The War on Drugs Needs a Timeout
Rafael Pardo; Juan Gabriel Tokatlian, The Christian Science Monitor
On Monday, President Obama restated his support for Mexican President Felipe Calderon's aggressive tactics in the fight against drug trafficking. He also reiterated his support for a drug security plan with Mexico that is similar to the failed drug plans of past administrations.
Before Washington ramps up yet another losing war on drugs, it should take a clear-eyed look at how its current strategies are affecting the supply and demand of drugs. Congressman Eliot Engel (D) of New York has introduced a bill to do just that.
Washington would be wise to back Congressman Engel's initiative because there has not been a thorough, frank evaluation of the fight against drugs in decades. The drug czar office's annual report is not enough. Recommendations by an independent commission, however, could generate the consensus and strategy we sorely need.
The cornerstone of US drug policy at home and abroad is to reduce the drug supply (from crop eradication to border seizures) in order to increase the domestic price of drugs. The idea is to deter both potential consumers and producers from entering the drug market.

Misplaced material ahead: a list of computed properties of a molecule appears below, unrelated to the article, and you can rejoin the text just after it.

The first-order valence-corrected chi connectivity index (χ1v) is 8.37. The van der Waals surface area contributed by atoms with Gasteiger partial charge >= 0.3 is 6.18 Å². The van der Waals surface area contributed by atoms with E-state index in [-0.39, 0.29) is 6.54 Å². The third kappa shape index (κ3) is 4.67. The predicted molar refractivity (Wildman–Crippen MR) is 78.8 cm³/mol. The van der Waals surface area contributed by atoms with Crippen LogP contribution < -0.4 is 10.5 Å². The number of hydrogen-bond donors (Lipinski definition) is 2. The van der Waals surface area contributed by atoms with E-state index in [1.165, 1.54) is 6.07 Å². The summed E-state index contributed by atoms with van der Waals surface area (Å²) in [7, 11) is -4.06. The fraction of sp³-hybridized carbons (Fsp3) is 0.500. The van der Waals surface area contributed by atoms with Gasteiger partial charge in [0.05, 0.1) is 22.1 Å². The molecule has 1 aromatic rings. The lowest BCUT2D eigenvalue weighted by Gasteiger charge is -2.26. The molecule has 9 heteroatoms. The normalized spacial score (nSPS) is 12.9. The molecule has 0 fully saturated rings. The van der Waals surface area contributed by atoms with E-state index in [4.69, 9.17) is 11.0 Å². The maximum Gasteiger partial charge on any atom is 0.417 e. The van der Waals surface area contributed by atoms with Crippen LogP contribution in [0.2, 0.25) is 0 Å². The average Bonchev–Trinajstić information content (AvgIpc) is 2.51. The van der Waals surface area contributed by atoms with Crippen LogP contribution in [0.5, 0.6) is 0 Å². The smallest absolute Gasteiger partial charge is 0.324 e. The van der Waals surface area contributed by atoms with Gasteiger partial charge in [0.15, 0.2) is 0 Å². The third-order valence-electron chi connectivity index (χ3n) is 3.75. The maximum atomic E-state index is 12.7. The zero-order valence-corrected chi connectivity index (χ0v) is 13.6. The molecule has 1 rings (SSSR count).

Since May 1971, when President Richard Nixon proclaimed a "war on drugs," Washington and the Western Hemisphere have been unable to win it. Every claimed victory has turned out to be, in the end, a fiasco.
Consider Mexico and Jamaica in the 1970s and early '80s. Mexico cracked down on marijuana production. But that simply shifted production to Colombia and then to the US, while allowing heroin production and cocaine trafficking to rise. Jamaica's effort against marijuana similarly backfired and today, drug-related violence is at a high.
Colombia has been the most high-profile, high-stakes test case of the hemisphere's struggle against drugs.
A decade ago, the Clinton administration launched the multiyear, billion-dollar Plan Colombia.
The Bush administration then expanded Plan Colombia and provided even more funding.
With those funds, Bogota has spent the past 10 years eradicating illicit crops over an area that is 2-1/2 times the size of the state of Delaware. …